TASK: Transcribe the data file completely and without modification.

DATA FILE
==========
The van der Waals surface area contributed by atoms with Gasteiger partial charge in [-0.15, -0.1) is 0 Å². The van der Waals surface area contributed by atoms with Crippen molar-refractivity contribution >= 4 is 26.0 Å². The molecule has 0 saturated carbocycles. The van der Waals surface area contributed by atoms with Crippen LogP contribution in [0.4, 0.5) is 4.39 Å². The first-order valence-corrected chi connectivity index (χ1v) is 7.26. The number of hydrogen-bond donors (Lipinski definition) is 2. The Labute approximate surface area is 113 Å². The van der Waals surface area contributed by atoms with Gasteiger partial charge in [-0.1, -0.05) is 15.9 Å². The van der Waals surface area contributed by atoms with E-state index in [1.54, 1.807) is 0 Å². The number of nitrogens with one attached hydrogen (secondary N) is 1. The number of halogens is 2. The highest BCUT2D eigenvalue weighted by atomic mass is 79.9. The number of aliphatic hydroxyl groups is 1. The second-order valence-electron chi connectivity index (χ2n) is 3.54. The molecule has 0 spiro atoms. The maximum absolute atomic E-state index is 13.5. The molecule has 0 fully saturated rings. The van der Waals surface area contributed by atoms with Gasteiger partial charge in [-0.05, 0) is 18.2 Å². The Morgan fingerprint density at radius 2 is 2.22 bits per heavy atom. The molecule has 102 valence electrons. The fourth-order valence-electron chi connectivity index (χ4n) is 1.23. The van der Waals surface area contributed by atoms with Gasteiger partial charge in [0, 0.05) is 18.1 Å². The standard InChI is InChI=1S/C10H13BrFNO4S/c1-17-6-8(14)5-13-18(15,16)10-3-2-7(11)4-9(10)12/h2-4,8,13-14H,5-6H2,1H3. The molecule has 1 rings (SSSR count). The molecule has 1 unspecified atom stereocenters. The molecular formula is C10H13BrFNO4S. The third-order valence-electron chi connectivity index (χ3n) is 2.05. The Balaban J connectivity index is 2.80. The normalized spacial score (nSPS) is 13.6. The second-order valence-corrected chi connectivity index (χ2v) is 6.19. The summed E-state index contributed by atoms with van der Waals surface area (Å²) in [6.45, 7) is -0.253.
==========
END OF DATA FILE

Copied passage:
The van der Waals surface area contributed by atoms with Gasteiger partial charge in [-0.15, -0.1) is 0 Å². The van der Waals surface area contributed by atoms with Crippen molar-refractivity contribution >= 4 is 26.0 Å². The molecule has 0 saturated carbocycles. The van der Waals surface area contributed by atoms with Crippen LogP contribution in [0.4, 0.5) is 4.39 Å². The first-order valence-corrected chi connectivity index (χ1v) is 7.26. The number of hydrogen-bond donors (Lipinski definition) is 2. The Labute approximate surface area is 113 Å². The van der Waals surface area contributed by atoms with Gasteiger partial charge in [-0.1, -0.05) is 15.9 Å². The van der Waals surface area contributed by atoms with E-state index in [1.54, 1.807) is 0 Å². The number of nitrogens with one attached hydrogen (secondary N) is 1. The number of halogens is 2. The highest BCUT2D eigenvalue weighted by atomic mass is 79.9. The number of aliphatic hydroxyl groups is 1. The second-order valence-electron chi connectivity index (χ2n) is 3.54. The molecule has 0 spiro atoms. The maximum absolute atomic E-state index is 13.5. The molecule has 0 fully saturated rings. The van der Waals surface area contributed by atoms with Gasteiger partial charge in [-0.05, 0) is 18.2 Å². The Morgan fingerprint density at radius 2 is 2.22 bits per heavy atom. The molecule has 102 valence electrons. The fourth-order valence-electron chi connectivity index (χ4n) is 1.23. The van der Waals surface area contributed by atoms with Gasteiger partial charge in [0, 0.05) is 18.1 Å². The standard InChI is InChI=1S/C10H13BrFNO4S/c1-17-6-8(14)5-13-18(15,16)10-3-2-7(11)4-9(10)12/h2-4,8,13-14H,5-6H2,1H3. The molecule has 1 rings (SSSR count). The molecule has 1 unspecified atom stereocenters. The molecular formula is C10H13BrFNO4S. The third-order valence-electron chi connectivity index (χ3n) is 2.05. The Balaban J connectivity index is 2.80. The normalized spacial score (nSPS) is 13.6. The second-order valence-corrected chi connectivity index (χ2v) is 6.19. The summed E-state index contributed by atoms with van der Waals surface area (Å²) in [6.45, 7) is -0.253.